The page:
Rajiv is based out of Delhi-NCR and writes stories on startups, corporates, entrepreneurs of all kinds, and yes, marketing and advertising world. His ‘historic feats’ include graduation in history from Hansraj College, master's in medieval Indian history from Delhi University, and PG diploma in journalism from Bharatiya Vidya Bhavan. Another forgettable achievement was spending over a decade at The Economic Times as his maiden job. For the first seven years, he learnt the craft on the desk, and the remaining years were spent unlearning and writing for Brand Equity and ET Magazine. What keeps him going, and alive, apart from stories is the heavenly music of immortal legend RD Burman.
At filmmakers Nitesh Tiwari and Ashwiny Iyer Tiwari’s home, immediately after the lockdown in March, domestic help vanished, drivers disappeared and the probability of things turning chaotic for the filmmaker-couple was quite high. In fact, things looked frightening, as over the next three months, the ‘impulsive brain’ and the ‘engineering mind’ clanked countless times. Roles were not divided.
Cut to July. Blows were not exchanged, heads were not broken. The duo has survived for over 100 days in harmony. “We have not pulled each other’s hair,” grins Nitesh. “This is the maximum time we spent together in so many years. In fact, even our honeymoon was not so long,” Ashwiny laughs. The husband shares the mantra for a happy relationship: Love, care, and respect.
Ashwiny explains how household chores were managed post lockdown: in auto-pilot mode. “There were never any rules,” she says. And that has been the ground reality over the last 15 years of their marriage. No rules. “It was never about if I am doing laundry, why aren’t you doing it,” she says. Giving space to each other, she says, is crucial.
There have been days she has spent watching something or writing, with Nitesh playing games on mobile. “Then our son, inspired by his father, would join in and start playing games,” she says, adding that she even tried downloading some ‘brick’ game but didn’t find interesting.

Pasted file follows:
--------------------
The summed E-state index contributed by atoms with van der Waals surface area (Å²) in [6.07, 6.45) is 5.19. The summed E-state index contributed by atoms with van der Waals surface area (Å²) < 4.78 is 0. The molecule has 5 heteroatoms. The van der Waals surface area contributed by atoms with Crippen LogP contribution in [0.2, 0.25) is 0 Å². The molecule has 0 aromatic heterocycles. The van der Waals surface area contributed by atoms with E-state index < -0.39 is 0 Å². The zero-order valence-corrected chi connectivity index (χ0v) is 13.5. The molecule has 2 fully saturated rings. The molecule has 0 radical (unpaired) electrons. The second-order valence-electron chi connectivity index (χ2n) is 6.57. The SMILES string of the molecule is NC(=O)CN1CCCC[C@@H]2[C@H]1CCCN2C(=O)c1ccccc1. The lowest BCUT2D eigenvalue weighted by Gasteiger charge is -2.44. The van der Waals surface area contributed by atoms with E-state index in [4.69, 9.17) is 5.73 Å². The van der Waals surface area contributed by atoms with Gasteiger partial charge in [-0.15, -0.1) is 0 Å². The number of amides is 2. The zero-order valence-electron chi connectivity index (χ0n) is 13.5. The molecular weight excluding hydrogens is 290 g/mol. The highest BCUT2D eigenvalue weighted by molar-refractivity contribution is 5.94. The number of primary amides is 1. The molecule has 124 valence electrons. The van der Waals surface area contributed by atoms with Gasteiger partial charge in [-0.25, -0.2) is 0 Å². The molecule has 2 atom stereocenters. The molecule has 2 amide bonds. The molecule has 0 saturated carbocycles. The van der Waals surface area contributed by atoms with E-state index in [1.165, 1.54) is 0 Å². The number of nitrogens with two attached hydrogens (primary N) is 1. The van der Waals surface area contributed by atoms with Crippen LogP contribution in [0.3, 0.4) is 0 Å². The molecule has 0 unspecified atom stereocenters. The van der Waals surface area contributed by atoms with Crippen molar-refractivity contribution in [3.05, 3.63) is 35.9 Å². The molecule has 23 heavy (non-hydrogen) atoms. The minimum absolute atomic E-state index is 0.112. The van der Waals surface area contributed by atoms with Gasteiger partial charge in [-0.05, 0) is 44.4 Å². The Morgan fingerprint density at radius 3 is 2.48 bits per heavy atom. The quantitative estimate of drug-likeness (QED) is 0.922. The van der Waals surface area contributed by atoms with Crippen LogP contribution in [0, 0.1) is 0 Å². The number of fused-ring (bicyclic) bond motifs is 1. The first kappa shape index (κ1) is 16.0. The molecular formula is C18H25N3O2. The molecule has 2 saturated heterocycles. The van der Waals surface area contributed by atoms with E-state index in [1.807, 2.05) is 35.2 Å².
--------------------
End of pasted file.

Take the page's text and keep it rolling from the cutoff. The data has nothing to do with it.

Thanks to Ashwiny, Nitesh’s passion for games landed him in trouble at Leo Burnett, the advertising agency where he worked before taking a plunge into movie-making. “She was the reason I had to stop playing counter-strike game in the office,” he says. Ashwiny, who was his colleague there, complained about the ruckus created by Nitesh and his gang of friends. “She spoiled the entire party,” he recalls. “She was my wife and she complained,” Nitesh laughs. “That was backstabbing.”
Back home, during the lockdown, an interesting pattern emerged while taking care of kitchen. Ashwiny—the impulsive cook—took care of the ‘wholesome’ food. And Nitesh—the engineering from IIT Bombay—graduated in frying food. Impressed with his skills, Ashwiny coined a moniker—Frying Master Gogo—for her husband, inspired by the iconic Crime Master Gogo character in the 1994 movie Andaz Apna Apna.
Ashwiny unravels Nitesh’s obsession with measurement and engineering. “For cooking lentils in the cooker, he would always insist on having a fixed number of whistles,” she says. “I can’t digest such rules. I go mad,” she adds. “I add things according to taste,” she says. “Nitesh would go to the extent of explaining at what temperature anything should be fried. In fact, he graduated from sandwiches and Maggi to full-fledged chole and other dishes.”
Before the lockdown, Nitesh would make fun of Ashwiny’s ‘limited’ culinary knowledge, that their kids won’t miss much their ‘mother’s cooking’ when they go abroad for studies. “But she has surprised us, been brilliant with food,” he says, complimenting her on her attitude of learning new things and doing them to perfection.
And the learning has been real quick. From looking at Youtube regularly to see how things are cooked during the first month of lockdown to now boldly entering the kitchen and churning out experimental dishes, the enthusiasm has been infectious, he says. “The kids have put on weight, largely because they are relishing whatever she is making,” he smiles. As far as the other chores are concerned—washing clothes and cleaning—the duo follows a rotation policy. But if anyone is low on energy, the other steps in to do the job. “In fact, the kids wash their own clothes. I taught them how to operate the machine,” he says. They have also picked up additional tasks of filling bottles and operating the water pump. “We have all worked together and shared the load,” he says. “It has been a relationship of equals,” he says,
Gender equality for the duo is not confined to domestic chores. Nitesh explains. “Whenever Ashwiny is out for shoots, I take care of the kids, and vice versa,” he says. Rarely do both of them shoot at the same time. “In fact, it has happened only once,” he says. With the children, the roles are clearly laid out: Anything to do with maths and science is handled by Nitesh, and arts and literature by Ashwiny.
For Ashwiny, gender equality boils down to three things: love, care and respect. It’s never ‘versus’, but always ‘together,’ she says.
(Read more about how work from home is demolishing traditional gender roles in our next issue, which hits the stands this weekend)